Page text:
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Mental health isn’t a contest

Today is World Mental Health Day. Our engagement editor Imogen and I debated long and hard whether we could bring our members something different from the usual Twitter chats, Insta stories, and "10 myths about depression". We realised that it’s really difficult. 10 October, which started as a solemn, even sombre reminder to listen to our inner voices, is fast becoming a cacophony. We didn’t know how to add value in this din.

A couple of days ago, I saw a few tweets from a mental health organisation in India that added to this feeling. The tweets contained some difficult questions about the flood of content on the Internet today. Who is this day for? What is its purpose - spreading awareness or virtue signalling? Can the marginalised ever find representation in the cause-a-minute world of social media activism? Will the theme of the year – suicide prevention – push us in the media to educate ourselves and make our reporting more sensitive, or does reducing it to a hashtag mean the floodgates will open for more dehumanising, sensationalist reporting on suicide?

This is a screenshot of a tweet from a mental health organisation in India alerting people about the rush of triggering content on the Internet on October 10.
Whose day is it anyway?

I don’t want to suggest that the explosion of content around mental health is a bad thing in itself. Given the cavernous ignorance that still exists on the subject, I will take noise over polite silence any day. But I share in the worry that mental health could end up becoming a contest for "brownie points".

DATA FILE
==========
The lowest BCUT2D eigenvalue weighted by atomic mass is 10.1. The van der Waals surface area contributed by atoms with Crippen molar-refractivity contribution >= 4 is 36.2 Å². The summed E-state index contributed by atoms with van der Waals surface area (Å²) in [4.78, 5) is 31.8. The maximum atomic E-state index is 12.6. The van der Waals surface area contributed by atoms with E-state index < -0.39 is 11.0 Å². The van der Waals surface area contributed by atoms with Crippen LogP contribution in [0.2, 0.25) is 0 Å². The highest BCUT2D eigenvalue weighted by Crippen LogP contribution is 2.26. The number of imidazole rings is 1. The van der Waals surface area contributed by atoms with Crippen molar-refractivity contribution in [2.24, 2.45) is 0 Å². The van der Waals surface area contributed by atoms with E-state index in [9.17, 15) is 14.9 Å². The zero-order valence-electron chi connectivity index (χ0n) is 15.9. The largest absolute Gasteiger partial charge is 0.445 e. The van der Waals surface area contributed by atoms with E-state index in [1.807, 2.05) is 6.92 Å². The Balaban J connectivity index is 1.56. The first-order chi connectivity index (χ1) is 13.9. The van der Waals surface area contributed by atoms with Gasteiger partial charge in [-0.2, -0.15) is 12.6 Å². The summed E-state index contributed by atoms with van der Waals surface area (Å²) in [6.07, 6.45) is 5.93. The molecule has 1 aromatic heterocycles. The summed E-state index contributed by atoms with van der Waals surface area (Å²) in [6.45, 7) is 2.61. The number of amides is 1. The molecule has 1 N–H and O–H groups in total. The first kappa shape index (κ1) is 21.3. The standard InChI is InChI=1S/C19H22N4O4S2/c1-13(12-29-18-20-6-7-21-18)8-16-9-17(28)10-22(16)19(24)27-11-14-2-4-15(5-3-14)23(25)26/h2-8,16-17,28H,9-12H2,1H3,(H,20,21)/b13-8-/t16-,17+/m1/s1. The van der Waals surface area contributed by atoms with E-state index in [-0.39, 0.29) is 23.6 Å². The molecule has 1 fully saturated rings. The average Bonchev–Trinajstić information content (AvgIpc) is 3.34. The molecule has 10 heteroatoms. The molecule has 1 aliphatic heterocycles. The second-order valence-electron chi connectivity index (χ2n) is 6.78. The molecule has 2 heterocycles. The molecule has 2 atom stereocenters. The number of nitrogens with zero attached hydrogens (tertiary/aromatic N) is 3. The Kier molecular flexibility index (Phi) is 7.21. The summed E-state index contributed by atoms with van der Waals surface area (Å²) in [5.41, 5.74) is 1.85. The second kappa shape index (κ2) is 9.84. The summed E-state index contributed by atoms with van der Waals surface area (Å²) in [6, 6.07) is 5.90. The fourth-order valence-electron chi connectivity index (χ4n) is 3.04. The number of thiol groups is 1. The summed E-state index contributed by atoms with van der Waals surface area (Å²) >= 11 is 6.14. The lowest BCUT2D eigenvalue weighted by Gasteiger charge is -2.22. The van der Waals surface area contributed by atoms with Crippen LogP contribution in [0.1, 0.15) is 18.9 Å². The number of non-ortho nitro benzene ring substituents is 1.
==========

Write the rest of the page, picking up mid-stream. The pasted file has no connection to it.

This is a screenshot of a tweet from an Indian Twitter user bemoaning the trend of so-called influencers jumping into mental health conversations for virtue signalling.
Do so-called influencers really add value to mental health conversations?

What am I, as a mentally ill writer and novice activist, doing about this? Let me tell you a story. A couple of days ago, a member of The Correspondent pointed out to me that in my I had used the words "successful" and "failed" to describe suicide attempts. This was wrong. I should have used "fatal" and "non-fatal", as recommended by the World Health Organization’s guidelines on suicide reporting. "Successful" and "failed" convey the sense that suicides are some kind of pageants to be won or lost. I knew this, but failed to be careful. I thanked the member for alerting me, but have resisted the urge to quietly edit the copy to correct this error, so that it remains a standing reminder for me.

Earlier, our managing editor Eliza had taught me that the instinctive description of depression as a "dark" or "black" feeling is not OK because, of course, it has racist overtones. Just like that, I woke up to the egregious unfairness of calling every bad thing in the world "black". Mental health is an intersectional issue. Violent, oppressive narratives - of which casual racism is an insidious example - must not be allowed to sneak into any space that calls itself safe, where human dignity is supposed to be paramount.

These episodes made me feel extreme guilt, but they have also made me more resolute. I take pride in using language right. In India, where I live, I often fight with reporters and editors for insensitive stories on mental illness and suicide, using words like "committed suicide", which deepens the stigma and criminality associated with suicide. Now, in just 10 days since the launch of The Correspondent, I have learnt two lessons that prove I still have much to learn and be vigilant about.

So go ahead, write that blog. Post that tweet. Share that picture on Instagram. Just remember that words have real power. If there’s one thing I am chanting to myself on this World Mental Health Day, it is this.

If any of the issues raised in this piece resonate with you or someone you know, please know you don’t have to suffer in silence. Seek help.  

Sanity correspondent